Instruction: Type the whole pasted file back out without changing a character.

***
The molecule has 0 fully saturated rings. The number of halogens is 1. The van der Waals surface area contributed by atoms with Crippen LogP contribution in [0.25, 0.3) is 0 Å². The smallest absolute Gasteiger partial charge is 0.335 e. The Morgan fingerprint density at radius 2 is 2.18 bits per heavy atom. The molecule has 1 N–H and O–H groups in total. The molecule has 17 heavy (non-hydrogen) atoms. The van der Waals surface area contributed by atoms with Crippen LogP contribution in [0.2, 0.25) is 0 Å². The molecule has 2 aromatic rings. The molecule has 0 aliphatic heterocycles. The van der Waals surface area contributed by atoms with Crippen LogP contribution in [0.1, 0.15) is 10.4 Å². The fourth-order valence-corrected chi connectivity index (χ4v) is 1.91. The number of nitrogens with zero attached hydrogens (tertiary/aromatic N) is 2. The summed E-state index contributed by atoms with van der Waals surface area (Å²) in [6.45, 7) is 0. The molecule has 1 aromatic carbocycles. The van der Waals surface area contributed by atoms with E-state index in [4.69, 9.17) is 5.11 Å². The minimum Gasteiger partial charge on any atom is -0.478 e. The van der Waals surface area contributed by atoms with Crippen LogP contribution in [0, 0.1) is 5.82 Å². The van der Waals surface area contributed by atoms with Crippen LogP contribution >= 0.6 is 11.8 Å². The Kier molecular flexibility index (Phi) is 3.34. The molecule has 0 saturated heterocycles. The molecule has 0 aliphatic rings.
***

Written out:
The molecule has 0 fully saturated rings. The number of halogens is 1. The van der Waals surface area contributed by atoms with Crippen LogP contribution in [0.25, 0.3) is 0 Å². The smallest absolute Gasteiger partial charge is 0.335 e. The Morgan fingerprint density at radius 2 is 2.18 bits per heavy atom. The molecule has 1 N–H and O–H groups in total. The molecule has 17 heavy (non-hydrogen) atoms. The van der Waals surface area contributed by atoms with Crippen LogP contribution in [0.2, 0.25) is 0 Å². The molecule has 2 aromatic rings. The molecule has 0 aliphatic heterocycles. The van der Waals surface area contributed by atoms with Crippen LogP contribution in [0.1, 0.15) is 10.4 Å². The fourth-order valence-corrected chi connectivity index (χ4v) is 1.91. The number of nitrogens with zero attached hydrogens (tertiary/aromatic N) is 2. The summed E-state index contributed by atoms with van der Waals surface area (Å²) in [6.45, 7) is 0. The molecule has 1 aromatic carbocycles. The van der Waals surface area contributed by atoms with E-state index in [4.69, 9.17) is 5.11 Å². The minimum Gasteiger partial charge on any atom is -0.478 e. The van der Waals surface area contributed by atoms with Crippen LogP contribution in [0, 0.1) is 5.82 Å². The van der Waals surface area contributed by atoms with Crippen LogP contribution >= 0.6 is 11.8 Å². The Kier molecular flexibility index (Phi) is 3.34. The molecule has 0 saturated heterocycles. The molecule has 0 aliphatic rings.